I’m struggling a little bit with my approach to blogging about Infinite Jest. The part of me that has read the book a few times is inclined to try to be something of a cheerleader and to drop wisdom (ugh) and helpful reminders and clues about things that wind up being important later, and so on. But another part of me thinks that’s ultimately self-indulgent and potentially obnoxiously didactic. So I’m sort of thinking now that it might be nice simply to point out things I like in the book, to be 100% cheerleader and advocate and 0% armchair critic or seasoned veteran reader of Wallace’s work. I’m also perpetually worried about the whole spoiler thing. Sometimes it’s hard to talk about things early in the book without pointing to events or themes hashed out later in the book. It’s like trying to walk backwards through a crowded room without bumping into people or knocking lamps off of tables. If my co-bloggers (or others who may be paying attention) have any suggestions for what might be a useful approach from the one of us who has read the book before, I’m all ears.
I’d kind of like to someone to be something of an armchair critic, personally. I’m sure all of us will be more than a little self-indulgent, and you can be didactic without being obnoxiously so. You ARE a seasoned veteran of Wallace’s work, you ought to be allowed to write like one. We IJ first-timers are only going to be able to point out the nice bits we like without the luxury (or the burden) or knowing how everything turns out: you, as a repeat reader, could do something quite different given your knowledge of the text. I always liked teachers better cheerleaders anyway.
As to the spoiler issue: All of us are going to continue reading, no matter what we learn before we reach a certain page. You can tell us, “This is important” without telling us why right away. I know people are always worried that someone will give up the major plot twist that happens at the end, or something (“THEY’RE ALL ZOMBIES!”). But it is more than possible for the reader to enjoy a book once you know “what happens”, as your rereading proves.
Again, whatever you feel comfortable writing will I am sure be enjoyable and informative, as your previous posts have been. But even though it is proving impossible to read this brick in an armchair, I’d appreciate some criticism. 50/50, perhaps?
I’m terrified of violating the spoiler thing, too, especially since this seems a book you’re meant to piece together yourself, from little clues dropped here and there. But I don’t think it hurts anything to say (“pay special attention to ___” or “rest assured, we will see ___ again”) without giving away the whole thing.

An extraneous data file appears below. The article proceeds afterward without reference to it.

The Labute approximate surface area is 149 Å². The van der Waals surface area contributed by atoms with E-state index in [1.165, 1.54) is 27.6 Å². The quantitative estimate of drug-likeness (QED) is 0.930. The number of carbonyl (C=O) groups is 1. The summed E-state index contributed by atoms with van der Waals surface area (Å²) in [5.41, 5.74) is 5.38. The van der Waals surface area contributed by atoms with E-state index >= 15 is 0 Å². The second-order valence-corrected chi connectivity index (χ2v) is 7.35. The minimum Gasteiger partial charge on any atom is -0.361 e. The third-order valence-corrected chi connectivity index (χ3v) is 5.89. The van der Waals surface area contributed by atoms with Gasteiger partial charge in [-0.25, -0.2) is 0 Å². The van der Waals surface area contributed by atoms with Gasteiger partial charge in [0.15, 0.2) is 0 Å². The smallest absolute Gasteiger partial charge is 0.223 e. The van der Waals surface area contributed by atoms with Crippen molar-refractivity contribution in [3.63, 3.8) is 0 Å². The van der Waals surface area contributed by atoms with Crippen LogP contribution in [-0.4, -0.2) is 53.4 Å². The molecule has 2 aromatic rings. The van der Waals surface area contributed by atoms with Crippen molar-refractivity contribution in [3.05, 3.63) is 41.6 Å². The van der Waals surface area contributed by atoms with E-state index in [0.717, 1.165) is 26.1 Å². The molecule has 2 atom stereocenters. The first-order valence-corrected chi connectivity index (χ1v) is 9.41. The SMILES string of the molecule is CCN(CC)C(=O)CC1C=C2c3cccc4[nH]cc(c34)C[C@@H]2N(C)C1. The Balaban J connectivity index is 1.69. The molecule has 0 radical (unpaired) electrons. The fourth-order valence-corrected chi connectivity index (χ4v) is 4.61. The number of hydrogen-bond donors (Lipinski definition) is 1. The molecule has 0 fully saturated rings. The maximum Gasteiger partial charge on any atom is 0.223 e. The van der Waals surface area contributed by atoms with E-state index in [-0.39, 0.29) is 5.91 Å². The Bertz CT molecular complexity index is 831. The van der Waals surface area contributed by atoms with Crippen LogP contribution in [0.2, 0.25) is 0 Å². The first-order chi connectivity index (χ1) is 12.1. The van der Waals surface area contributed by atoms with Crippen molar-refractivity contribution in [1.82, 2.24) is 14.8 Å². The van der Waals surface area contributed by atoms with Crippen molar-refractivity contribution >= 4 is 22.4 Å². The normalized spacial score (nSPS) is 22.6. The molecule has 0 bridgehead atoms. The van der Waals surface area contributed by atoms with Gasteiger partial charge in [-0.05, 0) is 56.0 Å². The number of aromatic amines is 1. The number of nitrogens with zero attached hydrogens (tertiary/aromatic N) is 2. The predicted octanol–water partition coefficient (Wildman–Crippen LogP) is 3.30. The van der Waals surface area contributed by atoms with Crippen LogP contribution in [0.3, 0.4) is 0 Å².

For my part, as a first-time reader of this word, the only way I’ll be able to keep it straight is to stop at each milestone and rough out some notes on it. I’ve been doing that so far: writing a quick summary of what has happened and what I take from it. And there are some things that jump out as things that I expect to come back with increased significance.
My problem is how to condense all of that into blog posts, because I doubt anyone wants to read a summary of the novel. And, if they did, there’s surely a better one out there already. So I’ll try to reduce it down to thematic and formal observations, along with some notes on the experience of reading it. And that latter might be something of importance for you. I’m quite sure the experience of reading this a second or third time is quite different from the jumping-in-the-deep-end-of-the-pool feeling of going it the first time.
Aw, geez, you already know they all turn out to be zombies? Well that’s one spoiler that can’t be pinned on me, at least. 😉 Thanks for your feedback, Anna. Something 50/50ish might be good. I won’t scrap that first draft of a post for Friday just yet.
Wheat, yes, you’ve touched on a tricky part of this whole thing, which is how to write something that’s thought-provoking or appropriately revealing without just summarizing or providing so much information that it becomes too much to parse (alongside the book itself and all the other blogs and stuff we’ll all be reading). Might take a couple of weeks to hit our stride. The experience of rereading is definitely different than the first read, and that’s something that’ll probably be a theme as I write. Thanks for the great feedback.